It's always tough to find a parking spot during dismissal time at the Warren-Prescott School in Charlestown. On Friday, it was even tougher.
As news of the horrific school shooting in Connecticut spread around the world, parents crowded outside the school, waiting expectantly to squeeze their young ones.
"I'm completely horrified and disgusted," Bob Carr said as he waited for his three daughters. "This certainly makes me appreciate them more, and they'll certainly get a stronger hug and kiss from me today."
Boston Public Schools Superintendent Carol Johnson was at the school, speaking with parents and media, hoping to assure them that school continues to be a safe place.
"The main message is to reassure them that their children are safe," Johnson said. "We want their children to not be fearful of coming to school, and we're worried that the children may absorb too much of the media coverage."
Johnson emphasized that the school system has numerous safety protocols in place, a strong school police department, and a close working relationship with the Boston Police, who are stationed at every middle school and high school. All school doors are locked and monitored by cameras, and no one can be admitted without pressing a buzzer, she said.
In speaking with parents, Johnson said she heard a theme that is being repeated everywhere: What would motivate any adult to take their anger out on children?
"You saw the parents staying longer in the schoolyard, mingling with other parents, and just trying to make sense of it," Johnson said. "It doesn't make any sense."
For parents, it was a day of thoughts and prayers for the Connecticut families, and of allowing their mind to go to that dark place and ask what if it were their school, what if it were their children.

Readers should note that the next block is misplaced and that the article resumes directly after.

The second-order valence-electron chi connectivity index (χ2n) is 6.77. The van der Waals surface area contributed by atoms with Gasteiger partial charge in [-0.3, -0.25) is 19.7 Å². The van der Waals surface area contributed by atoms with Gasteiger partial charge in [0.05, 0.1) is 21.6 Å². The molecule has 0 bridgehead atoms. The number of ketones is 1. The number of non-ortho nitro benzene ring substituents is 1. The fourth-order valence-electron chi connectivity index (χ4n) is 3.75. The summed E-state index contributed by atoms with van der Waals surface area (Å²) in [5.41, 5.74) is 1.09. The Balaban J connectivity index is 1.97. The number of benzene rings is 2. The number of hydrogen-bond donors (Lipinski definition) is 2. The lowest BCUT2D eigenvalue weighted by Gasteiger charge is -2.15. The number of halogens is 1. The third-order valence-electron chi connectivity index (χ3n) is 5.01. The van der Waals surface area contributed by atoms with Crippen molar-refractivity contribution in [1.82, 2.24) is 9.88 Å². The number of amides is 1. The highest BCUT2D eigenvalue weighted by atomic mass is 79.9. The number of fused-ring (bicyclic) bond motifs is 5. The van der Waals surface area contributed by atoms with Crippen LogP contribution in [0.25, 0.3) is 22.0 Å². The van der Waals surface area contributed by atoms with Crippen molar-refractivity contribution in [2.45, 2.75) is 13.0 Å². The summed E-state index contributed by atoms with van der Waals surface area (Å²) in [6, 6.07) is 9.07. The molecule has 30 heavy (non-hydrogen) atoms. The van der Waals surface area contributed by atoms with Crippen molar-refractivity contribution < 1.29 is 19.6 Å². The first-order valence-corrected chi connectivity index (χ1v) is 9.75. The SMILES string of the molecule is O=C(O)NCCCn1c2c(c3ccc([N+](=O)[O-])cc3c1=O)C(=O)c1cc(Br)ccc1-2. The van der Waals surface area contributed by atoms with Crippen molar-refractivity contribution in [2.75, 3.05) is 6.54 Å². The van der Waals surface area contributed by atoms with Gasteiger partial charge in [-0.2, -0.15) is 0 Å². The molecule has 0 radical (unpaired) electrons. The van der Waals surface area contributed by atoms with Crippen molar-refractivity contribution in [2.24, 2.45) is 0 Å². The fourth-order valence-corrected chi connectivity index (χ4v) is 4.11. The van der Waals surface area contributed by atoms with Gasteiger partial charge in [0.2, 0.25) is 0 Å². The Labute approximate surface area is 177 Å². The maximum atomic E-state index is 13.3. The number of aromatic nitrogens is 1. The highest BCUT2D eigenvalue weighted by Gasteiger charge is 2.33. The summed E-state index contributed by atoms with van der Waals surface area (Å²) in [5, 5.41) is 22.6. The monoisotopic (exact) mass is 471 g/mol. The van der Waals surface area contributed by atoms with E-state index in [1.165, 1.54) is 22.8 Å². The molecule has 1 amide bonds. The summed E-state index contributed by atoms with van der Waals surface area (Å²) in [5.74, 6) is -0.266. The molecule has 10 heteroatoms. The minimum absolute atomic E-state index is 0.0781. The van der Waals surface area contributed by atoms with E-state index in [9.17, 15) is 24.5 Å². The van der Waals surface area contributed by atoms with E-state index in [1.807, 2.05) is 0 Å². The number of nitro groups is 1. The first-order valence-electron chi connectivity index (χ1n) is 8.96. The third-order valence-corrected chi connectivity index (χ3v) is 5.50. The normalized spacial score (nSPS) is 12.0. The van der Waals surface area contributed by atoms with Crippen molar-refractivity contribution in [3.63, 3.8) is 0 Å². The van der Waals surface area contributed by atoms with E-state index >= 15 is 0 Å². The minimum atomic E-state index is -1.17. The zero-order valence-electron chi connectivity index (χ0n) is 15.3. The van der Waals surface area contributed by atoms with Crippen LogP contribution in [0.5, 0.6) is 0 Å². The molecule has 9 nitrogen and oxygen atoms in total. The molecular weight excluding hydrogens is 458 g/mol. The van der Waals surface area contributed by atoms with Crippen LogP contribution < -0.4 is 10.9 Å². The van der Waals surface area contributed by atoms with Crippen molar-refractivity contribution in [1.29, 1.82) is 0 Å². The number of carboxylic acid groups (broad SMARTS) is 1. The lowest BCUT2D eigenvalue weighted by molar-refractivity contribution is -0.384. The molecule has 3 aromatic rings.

"You just have that feeling: What if it happened you?" said Elizabeth Baron, who was waiting to pick up her first grader. "It's just too horrible to think about."
Baron was in a small group of parents discussing whether or not it was a subject they would discuss with their children. There was concern that they were too young to process.
"I don't know how you talk about it," said Heather Jenkins, who has a first- and second-grader at the school. "They're so little."
Johnson, who was consoling faculty, including one despondent kindergarten teacher, said the school will have counselors available if students need to talk. But she said the school will not be addressing the shooting with their students, and will instead leave that decision to parents.
"If the students bring it up, parents should be open and honest," she said. "But the main thing is to assure them that they're safe, and encourage them to talk about it if they are concerned. Parents need to be available, and to watch and observe their children for anything unusual about their response or behavior."
Stephanie Depradine, the mother of a fifth- and third-grader, said that, unfortunately, tragic things happen all the time, and she would continue to tell her children what she always does: "Mom's here. Mom's here to keep you safe."